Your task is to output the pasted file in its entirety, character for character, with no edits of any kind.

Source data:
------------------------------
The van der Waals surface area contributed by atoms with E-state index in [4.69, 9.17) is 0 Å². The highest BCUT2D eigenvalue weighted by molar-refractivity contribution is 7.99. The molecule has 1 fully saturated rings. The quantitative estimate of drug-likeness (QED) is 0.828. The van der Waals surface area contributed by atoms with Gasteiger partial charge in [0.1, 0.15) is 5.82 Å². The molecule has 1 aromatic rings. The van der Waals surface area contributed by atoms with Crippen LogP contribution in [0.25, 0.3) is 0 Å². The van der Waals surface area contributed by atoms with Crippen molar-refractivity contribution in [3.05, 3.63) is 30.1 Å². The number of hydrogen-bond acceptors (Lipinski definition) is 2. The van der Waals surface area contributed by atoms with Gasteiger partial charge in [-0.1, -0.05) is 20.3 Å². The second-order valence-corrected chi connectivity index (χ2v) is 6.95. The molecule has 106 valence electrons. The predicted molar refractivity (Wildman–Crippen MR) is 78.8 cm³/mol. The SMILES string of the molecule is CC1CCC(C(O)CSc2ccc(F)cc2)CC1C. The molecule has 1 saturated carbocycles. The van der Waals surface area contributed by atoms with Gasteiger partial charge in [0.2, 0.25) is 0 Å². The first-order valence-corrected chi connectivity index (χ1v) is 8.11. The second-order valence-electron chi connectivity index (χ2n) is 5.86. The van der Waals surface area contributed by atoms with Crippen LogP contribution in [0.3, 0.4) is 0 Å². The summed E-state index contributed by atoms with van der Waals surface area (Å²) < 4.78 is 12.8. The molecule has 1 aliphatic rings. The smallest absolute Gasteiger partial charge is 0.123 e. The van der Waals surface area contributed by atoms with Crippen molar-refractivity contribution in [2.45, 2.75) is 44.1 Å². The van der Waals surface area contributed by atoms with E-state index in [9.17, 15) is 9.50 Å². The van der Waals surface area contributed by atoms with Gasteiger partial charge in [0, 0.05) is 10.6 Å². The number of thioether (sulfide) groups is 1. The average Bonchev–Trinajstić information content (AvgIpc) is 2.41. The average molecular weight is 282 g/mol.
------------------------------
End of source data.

The van der Waals surface area contributed by atoms with E-state index in [4.69, 9.17) is 0 Å². The highest BCUT2D eigenvalue weighted by molar-refractivity contribution is 7.99. The molecule has 1 fully saturated rings. The quantitative estimate of drug-likeness (QED) is 0.828. The van der Waals surface area contributed by atoms with Gasteiger partial charge in [0.1, 0.15) is 5.82 Å². The molecule has 1 aromatic rings. The van der Waals surface area contributed by atoms with Crippen LogP contribution in [0.25, 0.3) is 0 Å². The van der Waals surface area contributed by atoms with Crippen molar-refractivity contribution in [3.05, 3.63) is 30.1 Å². The number of hydrogen-bond acceptors (Lipinski definition) is 2. The van der Waals surface area contributed by atoms with Gasteiger partial charge in [-0.1, -0.05) is 20.3 Å². The second-order valence-corrected chi connectivity index (χ2v) is 6.95. The molecule has 106 valence electrons. The predicted molar refractivity (Wildman–Crippen MR) is 78.8 cm³/mol. The SMILES string of the molecule is CC1CCC(C(O)CSc2ccc(F)cc2)CC1C. The molecule has 1 saturated carbocycles. The van der Waals surface area contributed by atoms with Gasteiger partial charge in [0.2, 0.25) is 0 Å². The first-order valence-corrected chi connectivity index (χ1v) is 8.11. The second-order valence-electron chi connectivity index (χ2n) is 5.86. The van der Waals surface area contributed by atoms with Crippen LogP contribution in [0.3, 0.4) is 0 Å². The summed E-state index contributed by atoms with van der Waals surface area (Å²) < 4.78 is 12.8. The molecule has 1 aliphatic rings. The smallest absolute Gasteiger partial charge is 0.123 e. The van der Waals surface area contributed by atoms with Crippen molar-refractivity contribution in [2.45, 2.75) is 44.1 Å². The van der Waals surface area contributed by atoms with E-state index in [9.17, 15) is 9.50 Å². The van der Waals surface area contributed by atoms with Gasteiger partial charge in [0, 0.05) is 10.6 Å². The number of thioether (sulfide) groups is 1. The average Bonchev–Trinajstić information content (AvgIpc) is 2.41. The average molecular weight is 282 g/mol.